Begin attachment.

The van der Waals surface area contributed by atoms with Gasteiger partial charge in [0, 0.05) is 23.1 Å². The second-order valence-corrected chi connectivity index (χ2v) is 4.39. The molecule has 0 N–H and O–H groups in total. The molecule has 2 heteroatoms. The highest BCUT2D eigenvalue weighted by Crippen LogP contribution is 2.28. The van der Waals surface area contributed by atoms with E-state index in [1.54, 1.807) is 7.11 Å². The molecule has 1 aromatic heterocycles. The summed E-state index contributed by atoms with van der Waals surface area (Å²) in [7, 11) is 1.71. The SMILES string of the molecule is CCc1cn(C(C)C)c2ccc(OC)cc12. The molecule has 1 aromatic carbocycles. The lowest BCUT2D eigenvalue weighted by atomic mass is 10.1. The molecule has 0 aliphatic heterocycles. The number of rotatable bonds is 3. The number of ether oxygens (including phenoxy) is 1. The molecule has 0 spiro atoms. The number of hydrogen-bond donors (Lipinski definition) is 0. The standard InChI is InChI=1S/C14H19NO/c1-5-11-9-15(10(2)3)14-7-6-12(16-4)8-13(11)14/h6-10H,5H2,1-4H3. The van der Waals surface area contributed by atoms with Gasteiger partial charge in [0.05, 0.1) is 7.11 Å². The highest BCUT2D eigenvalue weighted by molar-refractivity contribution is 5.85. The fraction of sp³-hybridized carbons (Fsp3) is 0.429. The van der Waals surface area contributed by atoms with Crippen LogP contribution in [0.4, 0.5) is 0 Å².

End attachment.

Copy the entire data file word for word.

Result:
The van der Waals surface area contributed by atoms with Gasteiger partial charge in [0, 0.05) is 23.1 Å². The second-order valence-corrected chi connectivity index (χ2v) is 4.39. The molecule has 0 N–H and O–H groups in total. The molecule has 2 heteroatoms. The highest BCUT2D eigenvalue weighted by Crippen LogP contribution is 2.28. The van der Waals surface area contributed by atoms with E-state index in [1.54, 1.807) is 7.11 Å². The molecule has 1 aromatic heterocycles. The summed E-state index contributed by atoms with van der Waals surface area (Å²) in [7, 11) is 1.71. The SMILES string of the molecule is CCc1cn(C(C)C)c2ccc(OC)cc12. The molecule has 1 aromatic carbocycles. The lowest BCUT2D eigenvalue weighted by atomic mass is 10.1. The molecule has 0 aliphatic heterocycles. The number of rotatable bonds is 3. The number of ether oxygens (including phenoxy) is 1. The molecule has 0 spiro atoms. The number of hydrogen-bond donors (Lipinski definition) is 0. The standard InChI is InChI=1S/C14H19NO/c1-5-11-9-15(10(2)3)14-7-6-12(16-4)8-13(11)14/h6-10H,5H2,1-4H3. The van der Waals surface area contributed by atoms with Gasteiger partial charge in [0.05, 0.1) is 7.11 Å². The highest BCUT2D eigenvalue weighted by molar-refractivity contribution is 5.85. The fraction of sp³-hybridized carbons (Fsp3) is 0.429. The van der Waals surface area contributed by atoms with Crippen LogP contribution in [0.4, 0.5) is 0 Å².